IOWA CITY, Iowa -- Cerebral malaria should be considered as seriously as post-traumatic stress disorder (PTSD) or Agent Orange exposure as an underlying cause of long-term medical and psychological problems faced by some Vietnam War veterans, according to a study by a University of Iowa and Veterans Affairs Medical Center (VAMC) psychologist.
In an article published in the November issue of the Journal of Nervous and Mental Disease, Nils R. Varney, UI adjunct professor of psychology and a staff neuropsychologist at the VAMC in Iowa City, and his colleagues report that many cerebral malaria survivors from the Vietnam War have a number of neuropsychiatric symptoms that can persist for years after the acute illness has been treated.
It is estimated that as many as 250,000 Vietnam veterans suffered cerebral malaria. Contracted from mosquitoes, the illness causes an encephalitis, or inflammation of the brain. This can result in damage to cerebral nerve tissue in the frontal-temporal areas of the neocortex.
"Cerebral malaria does a number of different things to a patient's brain that cause a variety of neurological problems," Varney says. "Clinical reports from 500 B.C. through the 20th century noted that patients who survived the illness frequently developed depression, impaired memory loss, personality change and proneness to violence as long-term effects of the disease. These are symptoms that have been reported by many Vietnam veterans for years and are often treated strictly as PTSD."
The researchers compared the neuropsychiatric status of 40 Vietnam combat veterans who contracted cerebral malaria between 1966-1969 with 40 Vietnam veterans with similar wartime experience who suffered gunshot or shrapnel wounds during the same period. The participants underwent numerous tests for sensory, cognitive and behavioral symptoms.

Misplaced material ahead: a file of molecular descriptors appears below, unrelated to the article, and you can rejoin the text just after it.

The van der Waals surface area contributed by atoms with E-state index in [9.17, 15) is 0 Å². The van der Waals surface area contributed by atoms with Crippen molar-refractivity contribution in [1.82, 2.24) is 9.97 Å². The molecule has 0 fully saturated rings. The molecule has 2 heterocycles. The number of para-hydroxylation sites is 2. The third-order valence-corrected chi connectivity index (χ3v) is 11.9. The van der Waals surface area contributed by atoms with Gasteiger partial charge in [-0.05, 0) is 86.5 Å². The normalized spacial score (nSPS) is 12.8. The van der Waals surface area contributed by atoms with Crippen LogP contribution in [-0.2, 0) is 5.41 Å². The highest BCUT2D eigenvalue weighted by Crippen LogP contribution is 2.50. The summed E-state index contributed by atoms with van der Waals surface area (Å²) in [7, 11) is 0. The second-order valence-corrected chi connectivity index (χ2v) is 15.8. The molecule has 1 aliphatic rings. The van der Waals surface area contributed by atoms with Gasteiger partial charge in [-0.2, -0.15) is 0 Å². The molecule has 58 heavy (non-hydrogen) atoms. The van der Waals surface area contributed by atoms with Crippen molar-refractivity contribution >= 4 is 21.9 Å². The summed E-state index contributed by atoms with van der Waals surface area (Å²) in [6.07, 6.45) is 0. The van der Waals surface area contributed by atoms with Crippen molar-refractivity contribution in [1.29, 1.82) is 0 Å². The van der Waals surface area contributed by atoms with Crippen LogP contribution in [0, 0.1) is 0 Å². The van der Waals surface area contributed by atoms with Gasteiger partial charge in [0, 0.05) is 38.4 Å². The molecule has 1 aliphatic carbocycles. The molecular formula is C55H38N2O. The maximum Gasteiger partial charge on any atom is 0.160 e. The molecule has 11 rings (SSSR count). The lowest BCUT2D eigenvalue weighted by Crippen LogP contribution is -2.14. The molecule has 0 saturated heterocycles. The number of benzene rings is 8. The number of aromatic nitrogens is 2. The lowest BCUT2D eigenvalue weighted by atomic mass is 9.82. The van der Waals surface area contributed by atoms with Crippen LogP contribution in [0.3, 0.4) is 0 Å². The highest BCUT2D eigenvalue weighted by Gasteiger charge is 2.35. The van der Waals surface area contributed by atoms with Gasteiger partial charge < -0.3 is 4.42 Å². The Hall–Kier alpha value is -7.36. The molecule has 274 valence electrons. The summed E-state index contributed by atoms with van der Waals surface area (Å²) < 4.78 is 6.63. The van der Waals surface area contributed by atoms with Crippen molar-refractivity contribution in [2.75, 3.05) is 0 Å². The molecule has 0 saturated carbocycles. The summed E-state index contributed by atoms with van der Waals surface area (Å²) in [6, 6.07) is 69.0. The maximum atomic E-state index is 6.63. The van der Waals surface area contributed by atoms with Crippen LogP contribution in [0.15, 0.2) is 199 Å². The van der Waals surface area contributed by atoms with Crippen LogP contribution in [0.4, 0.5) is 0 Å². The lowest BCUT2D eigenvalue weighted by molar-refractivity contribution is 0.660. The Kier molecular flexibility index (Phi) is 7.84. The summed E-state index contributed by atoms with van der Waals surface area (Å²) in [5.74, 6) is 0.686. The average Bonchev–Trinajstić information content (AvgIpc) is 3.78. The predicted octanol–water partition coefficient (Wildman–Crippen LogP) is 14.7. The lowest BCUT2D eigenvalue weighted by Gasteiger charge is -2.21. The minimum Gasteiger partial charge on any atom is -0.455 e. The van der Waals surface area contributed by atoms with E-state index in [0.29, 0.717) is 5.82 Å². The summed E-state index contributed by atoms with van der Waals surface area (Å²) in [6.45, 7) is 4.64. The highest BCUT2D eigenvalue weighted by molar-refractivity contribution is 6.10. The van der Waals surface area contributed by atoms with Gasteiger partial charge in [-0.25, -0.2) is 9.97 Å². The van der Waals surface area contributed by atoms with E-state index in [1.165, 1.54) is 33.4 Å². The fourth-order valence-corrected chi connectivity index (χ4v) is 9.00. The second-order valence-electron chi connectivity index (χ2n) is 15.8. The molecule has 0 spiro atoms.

Findings indicated that, when compared to wounded combat veterans who did not contract cerebral malaria during their service, the veterans who had malaria reported more problems with depression, subjective distress, auditory information processing, memory, emotional instability and seizure-like symptoms.
Interestingly, Varney notes, the malaria-related health concerns among Vietnam veterans are similar to what British troops faced in 19th century India during the height of the British Empire. Nineteenth-century physicians documented these cases and considered malaria a leading cause of mental illness in British-occupied regions. "It's well-chronicled in the medical literature from that period, but basically it's been forgotten, since malaria has not been a major problem in industrialized western nations for decades," Varney says.
The study results may offer new hope to many Vietnam veterans with neurological and psychological problems that have not responded to previous treatments. The findings suggest that doctors consider a history of malaria in any medical, psychological or psychiatric workup of Vietnam veterans because a positive response could change diagnosis and treatment. Anticonvulsant medications can be beneficial in treating symptoms that affect cerebral malaria survivors.
"I would suspect that doctors who treat Vietnam veterans with unexplained and untreatable neurological or psychological problems would find a significant number of them with a history of malaria," Varney says. "And that means there's a different way to assess these cases. It's not solely PTSD or Agent Orange exposure that's causing these problems, which are the only explanations these veterans have had to hang their hats on. Now we may be able to move these patients into a category where their problems make sense, what is wrong with them is known and well-documented, and it's treatable."
The study was funded by the U.S. Department of Veterans Affairs.
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